DraftFix: Reviewing the Jets' round eight haul

Let's take a brief look at each of the undrafted free agents that the Jets have been rumored to have agreed to terms with.

We will, of course, be breaking each of these down in detail over the next few months, but - for now - we'll share a quick synopsis of each player along with the one player they may need to beat out to earn a roster spot.

Utah CB Javelin Guidry

Guidry made a name for himself at the scouting combine when he ran a sub-4.3 in the 40-yard dash and posted more than 20 reps in the bench press, making him the first player in combine history to to both.

Despite these numbers, Guidry lacks size and played most of his career at the slot cornerback position. His coverage numbers were okay, although he never had more than one interception in any season, and he generated some production against the run and on special teams.

Main roster competiton: Arthur Maulet

Nebraska CB Lamar Jackson

Matt Miller called Jackson his biggest sleeper at the cornerback position after a senior year that saw him rack up career marks in tackles (40), tackles for loss (4.5), interceptions (three) and passes defensed (12).

Jackson has excellent size and length but posted disappointing numbers for speed and strength at the combine. His explosiveness numbers were above average though.

Jackson played almost exclusively on the outside throughout his four seasons with the Cornhuskers.

Main roster competition: Kyron Brown

Memphis LB Bryce Huff

Huff flew under the radar heading into the draft, despite racking up 18 sacks over the past three seasons, including 9.5 in 2018 which was good for third in the AAC. Huff's pressure rates also improved dramatically each year.

He played more as an outside linebacker until 2019, when he moved into more of a defensive end role. He's been solid against the run in both roles.

If Huff can show potential as a pass rusher in preseason, perhaps he can push another young edge defender off the roster.

Main roster competition: Frankie Luvu

Georgia WR Lawrence Cager

The 6'5" Cager was invited to the scouting combine but did not work out due to an ankle injury. He also missed the entire 2016 season with a knee injury.

Having been recruited as a tight end for the Miami Hurricanes, Cager moved to wide receiver and played three years with them before transferring to Georgia. He was having his best year with 33 catches for 476 yards in eight games before the injury. That included a seven catch, 132-yard effort against the Florida Gators.

Main roster competition: Vyncint Smith

Washington OT Jared Hilbers

Hilbers was obviously a priority for the Jets because they reportedly gave him $62,000 in guaranteed money. That's similar to what you'd typically get as a seventh round pick. He was 212th on PFF's big board.

Despite being 6'6", Hilbers has short arms so would need to move inside at the NFL level. He's more of a technician than an athlete, but can be inconsistent with his hand placement.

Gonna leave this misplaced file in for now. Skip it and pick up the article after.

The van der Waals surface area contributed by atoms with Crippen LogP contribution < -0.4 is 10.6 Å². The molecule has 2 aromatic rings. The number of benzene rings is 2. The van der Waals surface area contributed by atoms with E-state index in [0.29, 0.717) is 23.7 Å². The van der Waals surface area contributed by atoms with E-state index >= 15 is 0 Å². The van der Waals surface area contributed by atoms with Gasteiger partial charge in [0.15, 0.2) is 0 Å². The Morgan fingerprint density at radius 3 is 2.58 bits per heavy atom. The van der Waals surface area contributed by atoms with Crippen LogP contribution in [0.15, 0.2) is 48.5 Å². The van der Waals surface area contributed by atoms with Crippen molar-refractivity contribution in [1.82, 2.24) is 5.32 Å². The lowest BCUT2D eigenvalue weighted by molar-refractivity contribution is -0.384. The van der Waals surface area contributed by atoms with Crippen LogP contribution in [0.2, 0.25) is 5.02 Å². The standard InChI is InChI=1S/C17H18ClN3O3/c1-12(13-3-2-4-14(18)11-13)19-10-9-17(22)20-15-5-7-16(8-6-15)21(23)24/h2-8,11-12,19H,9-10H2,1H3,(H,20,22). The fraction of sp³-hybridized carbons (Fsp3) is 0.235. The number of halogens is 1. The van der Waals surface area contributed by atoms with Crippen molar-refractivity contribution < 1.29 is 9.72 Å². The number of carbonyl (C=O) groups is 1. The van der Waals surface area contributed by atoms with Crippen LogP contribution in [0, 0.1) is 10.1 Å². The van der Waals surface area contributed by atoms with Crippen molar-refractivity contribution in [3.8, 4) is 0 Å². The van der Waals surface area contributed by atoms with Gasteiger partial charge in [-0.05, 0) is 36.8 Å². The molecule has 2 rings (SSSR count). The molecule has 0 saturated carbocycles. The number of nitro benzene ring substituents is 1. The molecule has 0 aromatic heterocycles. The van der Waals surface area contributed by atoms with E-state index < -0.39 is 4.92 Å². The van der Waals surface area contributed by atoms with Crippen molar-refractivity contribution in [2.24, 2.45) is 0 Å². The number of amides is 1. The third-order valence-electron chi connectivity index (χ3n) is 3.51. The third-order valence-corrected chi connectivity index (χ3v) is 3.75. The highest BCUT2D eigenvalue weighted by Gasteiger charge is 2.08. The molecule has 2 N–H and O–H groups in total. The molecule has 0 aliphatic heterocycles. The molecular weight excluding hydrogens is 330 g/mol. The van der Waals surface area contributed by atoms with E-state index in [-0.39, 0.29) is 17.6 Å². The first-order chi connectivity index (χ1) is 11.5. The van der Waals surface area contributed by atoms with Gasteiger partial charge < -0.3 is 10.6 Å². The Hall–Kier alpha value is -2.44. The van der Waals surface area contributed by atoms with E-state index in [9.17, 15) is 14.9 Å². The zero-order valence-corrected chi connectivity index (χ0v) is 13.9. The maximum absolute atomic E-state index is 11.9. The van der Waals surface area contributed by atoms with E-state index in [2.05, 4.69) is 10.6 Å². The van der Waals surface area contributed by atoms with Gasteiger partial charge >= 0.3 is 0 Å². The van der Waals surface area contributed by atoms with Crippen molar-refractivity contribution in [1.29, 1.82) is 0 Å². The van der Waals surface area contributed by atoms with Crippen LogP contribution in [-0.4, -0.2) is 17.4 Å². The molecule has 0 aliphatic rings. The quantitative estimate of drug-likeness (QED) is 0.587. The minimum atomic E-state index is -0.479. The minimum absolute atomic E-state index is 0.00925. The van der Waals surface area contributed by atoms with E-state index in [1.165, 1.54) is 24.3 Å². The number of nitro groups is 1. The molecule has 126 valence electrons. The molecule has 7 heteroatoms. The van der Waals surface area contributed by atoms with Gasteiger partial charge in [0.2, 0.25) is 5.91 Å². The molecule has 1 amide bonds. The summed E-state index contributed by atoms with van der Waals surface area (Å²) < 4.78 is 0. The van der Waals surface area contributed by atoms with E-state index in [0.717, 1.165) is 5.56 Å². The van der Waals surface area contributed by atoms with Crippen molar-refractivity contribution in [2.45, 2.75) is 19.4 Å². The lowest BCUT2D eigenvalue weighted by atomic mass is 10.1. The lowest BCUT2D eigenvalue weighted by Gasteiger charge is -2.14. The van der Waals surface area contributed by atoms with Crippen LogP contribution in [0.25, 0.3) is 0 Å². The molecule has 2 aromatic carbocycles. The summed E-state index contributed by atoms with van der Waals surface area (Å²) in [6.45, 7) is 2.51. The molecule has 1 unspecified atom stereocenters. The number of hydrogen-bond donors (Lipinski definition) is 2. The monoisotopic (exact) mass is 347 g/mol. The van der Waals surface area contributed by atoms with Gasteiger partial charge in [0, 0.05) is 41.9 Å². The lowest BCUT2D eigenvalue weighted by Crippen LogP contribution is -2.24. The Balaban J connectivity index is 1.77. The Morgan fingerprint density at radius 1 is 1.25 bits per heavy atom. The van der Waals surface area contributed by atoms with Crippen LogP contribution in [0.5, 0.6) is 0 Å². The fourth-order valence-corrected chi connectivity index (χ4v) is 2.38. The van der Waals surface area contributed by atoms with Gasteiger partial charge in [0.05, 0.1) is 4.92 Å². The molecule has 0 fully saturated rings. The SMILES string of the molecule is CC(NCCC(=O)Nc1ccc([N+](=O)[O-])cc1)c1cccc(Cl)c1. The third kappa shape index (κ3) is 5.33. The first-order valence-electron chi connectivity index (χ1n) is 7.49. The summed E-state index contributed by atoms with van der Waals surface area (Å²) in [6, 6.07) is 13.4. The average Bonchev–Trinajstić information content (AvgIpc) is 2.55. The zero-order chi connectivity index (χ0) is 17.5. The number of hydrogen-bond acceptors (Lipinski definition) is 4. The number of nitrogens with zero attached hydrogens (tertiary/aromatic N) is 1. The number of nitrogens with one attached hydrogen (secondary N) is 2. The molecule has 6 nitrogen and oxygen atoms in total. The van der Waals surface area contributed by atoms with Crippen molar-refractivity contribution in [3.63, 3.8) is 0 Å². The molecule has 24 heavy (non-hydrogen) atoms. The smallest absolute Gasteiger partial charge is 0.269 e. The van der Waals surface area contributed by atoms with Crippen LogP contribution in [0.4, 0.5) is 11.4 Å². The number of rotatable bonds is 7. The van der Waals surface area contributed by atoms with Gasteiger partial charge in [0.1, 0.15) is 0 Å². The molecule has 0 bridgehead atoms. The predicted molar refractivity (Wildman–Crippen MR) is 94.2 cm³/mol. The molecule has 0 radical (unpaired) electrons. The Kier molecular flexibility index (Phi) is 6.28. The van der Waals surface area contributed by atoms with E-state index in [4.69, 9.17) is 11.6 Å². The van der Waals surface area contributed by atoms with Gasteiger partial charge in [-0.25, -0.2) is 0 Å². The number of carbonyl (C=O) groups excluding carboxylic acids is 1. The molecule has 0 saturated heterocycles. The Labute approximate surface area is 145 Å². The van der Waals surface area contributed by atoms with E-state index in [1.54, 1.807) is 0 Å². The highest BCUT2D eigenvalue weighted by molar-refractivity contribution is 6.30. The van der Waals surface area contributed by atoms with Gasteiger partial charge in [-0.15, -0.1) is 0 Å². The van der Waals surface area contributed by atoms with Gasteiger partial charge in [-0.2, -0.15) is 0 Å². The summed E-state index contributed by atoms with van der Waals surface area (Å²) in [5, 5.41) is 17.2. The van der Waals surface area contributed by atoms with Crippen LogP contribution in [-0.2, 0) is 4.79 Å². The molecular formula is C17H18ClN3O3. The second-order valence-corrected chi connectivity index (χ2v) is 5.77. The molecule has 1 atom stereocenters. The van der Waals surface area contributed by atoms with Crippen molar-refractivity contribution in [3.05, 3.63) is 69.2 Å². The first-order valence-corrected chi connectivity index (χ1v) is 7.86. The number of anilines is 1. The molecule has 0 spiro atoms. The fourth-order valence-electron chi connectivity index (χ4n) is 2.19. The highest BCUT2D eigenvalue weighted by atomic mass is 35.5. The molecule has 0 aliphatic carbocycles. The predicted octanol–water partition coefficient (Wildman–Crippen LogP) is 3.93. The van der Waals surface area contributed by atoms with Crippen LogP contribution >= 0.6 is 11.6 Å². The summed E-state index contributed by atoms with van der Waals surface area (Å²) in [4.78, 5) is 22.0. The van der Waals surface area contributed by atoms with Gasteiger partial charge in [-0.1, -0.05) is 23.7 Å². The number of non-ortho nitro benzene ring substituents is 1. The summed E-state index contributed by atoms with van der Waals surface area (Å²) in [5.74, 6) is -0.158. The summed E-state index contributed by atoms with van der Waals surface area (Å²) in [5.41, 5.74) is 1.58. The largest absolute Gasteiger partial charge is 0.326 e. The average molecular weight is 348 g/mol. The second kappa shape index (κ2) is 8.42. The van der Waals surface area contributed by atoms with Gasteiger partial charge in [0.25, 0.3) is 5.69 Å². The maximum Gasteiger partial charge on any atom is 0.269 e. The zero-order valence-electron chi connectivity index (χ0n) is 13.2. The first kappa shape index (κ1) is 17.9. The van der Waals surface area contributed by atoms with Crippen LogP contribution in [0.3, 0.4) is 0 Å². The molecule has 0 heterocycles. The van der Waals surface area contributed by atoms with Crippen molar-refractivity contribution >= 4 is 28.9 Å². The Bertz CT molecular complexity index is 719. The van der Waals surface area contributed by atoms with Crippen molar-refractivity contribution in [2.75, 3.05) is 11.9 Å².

Main roster competition: Cameron Clark

West Virginia WR George Campbell

Campbell transferred to West Virginia after being granted a sixth year of eligibility and entered that final season having made just 13 career catches at FSU.

In that final year, he established himself as a big play threat with six receptions of at least 25 yards and the first seven touchdowns of his career. However, he only had 19 catches overall.

His true value may lie on special teams, where he showcased some good speed at 6'4". At West Virginia, he started on four units - punt return, kick return, punt coverage and kick coverage - making a name for himself with his kick coverage abilities on kickoffs and as a punt gunner. However, he also contributed as a blocker on the kick return unit and rushing punts.

Main roster competition: Trenton Cannnon

Alabama DB Shyheim Carter

Carter was a player who had draftable grades from many sources. PFF had him 209th on their big board, for example. He had good coverage numbers over the past few years and was productive against the run.

Carter, who has average size and athleticism, played most of his reps as a slot cornerback throughout his career, although he was listed as a safety in some places. Matt Miller had him ranked 14th, ahead of Jeremy Chinn, who went in the second round.

Main roster competition: Bennett Jackson

Coastal Carolina DT Sterling Johnson

Johnson was a reserve at Clemson for three years before transferring to Coastal Carolina for the past two seasons. In his senior year, Johnson moved from defensive tackle to nose tackle and performed well against the run while also ramping up his pressure numbers and recording a career-high 3.5 sacks, earning all Sun Belt Conference third-team honors.

Johnson is listed at 285 pounds in some places and 300 in others, but probably needs to bulk up even more to play nose tackle at the next level.

Main roster competition: Folorunso Fatukasi

UNC-Pembroke DL Domenique Davis

Davis was the only one of the 17 rookies the Jets were reported to have picked up this weekend not to play Division One football. In fact, the 315-pounder initially joined UNC-Pembroke as a walk-on.

In his three seasons there, Davis lined up as a 4-3 defensive tackle. Overall, he racked up 122 tackles, 15 tackles for loss and six sacks. You'd have to imagine he's more of a long-term project that could try to earn a practice squad role.

Main roster competition: Nathan Shepherd

Once these deals are finalized, the Jets are going to have to make a handful of cuts because they will push them over the 90-man roster limit. We'll keep an eye out for those moves in the weeks to come.